Regular Food in Jars contributor Alex Jones dropped in today to share her experiences sprouting seeds! This is such a fun project. -Marisa
With the late onset of spring here in Philly, I’ve been craving fresh flavors and textures. Trying my hand at fresh, homegrown sprouts seemed like the perfect food project for April.
In order to get sprouts, you need to start with seeds. You can pick up bags of seeds and beans grown specifically for sprouting, like alfalfa, quinoa, adzuki, and others, by the ounce or by the pound. I ended up going for The Sprout House’s sampler pack, which includes about two ounces of 12 different kinds of sprouts, all certified organic, and followed their guidelines for home sprouting. I’ll spend the next few months cycling through all the different kinds to see which are my favorites.
Large, wide-mouth quart jars are best to use for this project. And since the jars of sprouting seeds need to be covered but allow air flow, I also picked up a fresh batch of cheesecloth. The one I got was a little more tightly woven than what I usually use — after trying it for sprouting, I’d probably stick to using a few layers of a cheesecloth with a more open weave in the future, just to make sure there are openings enough for drainage and airflow.
If you don’t want to use cheesecloth — the only drawbacks I noticed were that it’s not reusable and it will temporarily smell a little funky if you accidentally let it sit in water — there are a ton of special wide-mouth jar lids, like this one Marisa wrote about last year, to try out, too. And if you’re using cheesecloth, grab some snug rubber bands or sturdy kitchen twine.
The last piece of equipment I’d recommend is some kind of shallow, walled container, one for each jar, in which you’ll tilt your jars so the seeds won’t sit in standing water.
I selected three kinds of seeds from my sampler pack to start with: quick-growing broccoli and alfalfa and slower-growing sunflower (truth be told, my dream microgreen).
When you’re ready to sprout, pour a tablespoon or two of seed into your quart jars — what you see here started with 1 tablespoon of each kind of seed.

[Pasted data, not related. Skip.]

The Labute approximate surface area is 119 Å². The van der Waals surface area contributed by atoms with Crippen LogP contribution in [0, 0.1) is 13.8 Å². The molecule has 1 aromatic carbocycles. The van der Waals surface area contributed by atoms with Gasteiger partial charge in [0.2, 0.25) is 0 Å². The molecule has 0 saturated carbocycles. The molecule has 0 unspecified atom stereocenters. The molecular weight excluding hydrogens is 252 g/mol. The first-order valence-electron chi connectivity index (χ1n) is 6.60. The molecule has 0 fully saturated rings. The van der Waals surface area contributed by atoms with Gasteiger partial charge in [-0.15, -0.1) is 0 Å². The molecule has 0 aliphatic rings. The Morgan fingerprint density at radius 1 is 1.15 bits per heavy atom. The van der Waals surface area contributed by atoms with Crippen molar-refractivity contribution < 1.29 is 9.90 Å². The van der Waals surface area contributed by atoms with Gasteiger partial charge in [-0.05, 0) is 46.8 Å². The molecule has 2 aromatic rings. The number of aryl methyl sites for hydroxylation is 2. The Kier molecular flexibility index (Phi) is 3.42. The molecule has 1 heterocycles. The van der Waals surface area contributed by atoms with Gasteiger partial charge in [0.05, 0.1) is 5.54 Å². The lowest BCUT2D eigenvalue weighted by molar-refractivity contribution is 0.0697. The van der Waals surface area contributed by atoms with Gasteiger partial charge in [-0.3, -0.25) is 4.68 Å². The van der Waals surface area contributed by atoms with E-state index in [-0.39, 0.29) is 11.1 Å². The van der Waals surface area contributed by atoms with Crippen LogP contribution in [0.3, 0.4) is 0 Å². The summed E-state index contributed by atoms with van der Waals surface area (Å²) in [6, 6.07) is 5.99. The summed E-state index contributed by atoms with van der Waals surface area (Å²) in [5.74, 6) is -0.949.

Before you soak, start by sanitizing your seeds in a 1:10 solution of bleach or hydrogen peroxide and water for five minutes. (This step is recommended by the FDA for home sprouters and required of commercial sprouters.) Then, drain the seeds and rinse them in fresh water three times.
Once your seeds are sanitized, add water to submerge your seeds, then let them soak overnight. In the morning, drain your seeds, rinse them, and drain again so that no water will be left standing in the jar. Top with cheesecloth secured with a rubber band, or use a sprouting lid.
Here’s where those shallow containers come in. Place your covered jars of rinsed sprouts into the containers so that they’re leaning open-end-down, which will allow any excess liquid to drain out.
Rinse your seeds once in the morning and in the evening, being sure to drain them well and replace them leaning down in the container. Check the container before each rinse to make sure there’s no standing water accumulating in there, either.
By day three of rinsing twice a day, I definitely had sprouting, as you can see in the photo of the alfalfa seeds with their tiny, just-emerging shoots.
By day five, both the broccoli and the alfalfa sprouts were ready to eat. I transferred them to a fresh container with half a paper towel in the bottom and put them in the fridge. They were delicious on my bagel with some herbed fromage blanc this morning — crunchy, fresh, green, and nutritious.
Unfortunately, despite the same treatment, the sunflower seeds didn’t do so well. The Sprout House’s were hulled for easier sprouting, but I wonder if some of the seeds had been damaged or were otherwise not viable. Only a few sprouted, and the sprouts were small, not like the tall, juicy sprouts I buy at the farmers’ market. I’ll do some research and give sunflower sprouts a try again.
But for now, I’m happy to snack on my broccoli and alfalfa sprouts, which I’ll be putting on salads, sandwiches, toast, and tacos all this week — maybe even in a green smoothie.
Have you tried sprouting seeds before? What are your favorite ways to eat sprouts?
Fun! I heartily suggest Sprout People for all things sprouting world. Sprouting for sunflower greens (the sprouts you sought) is a different procedure from growing alfalfa sprouts, for instance. Sprout People’s tutorial videos are the best at explaining the different techniques for growing sprouts, and for growing ‘greens’.
Sunflower greens: https://sproutpeople.org/sunflower-greens/
Sunflower sprouts: https://sproutpeople.org/sunflower-sprouts/.
Regular, run of the mill lentils you cook with are very successful sprouts, and not as prone to rot due to improper drainage. It should be mentioned that seeds for growing in soil are usually treated with fertilizer and not viable for sprouting. I sprout regularly onboard, nothing like the crunch of fresh greens in the middle of the ocean!
Silly question perhaps, but simply must ask – we are talking about food grade hydrogen peroxide, right? My only local source no longer carries it, but it is available on line.
The instructions I saw simply said a hydrogen peroxide or bleach solution. I used the HP that I keep for first aid purposes/mouthwash diluted 1:10 in water, then triple-rinsed.
Sunflowers require longer soaking and take longer to sprout … 7-14 days
That’s good to know! Thank you!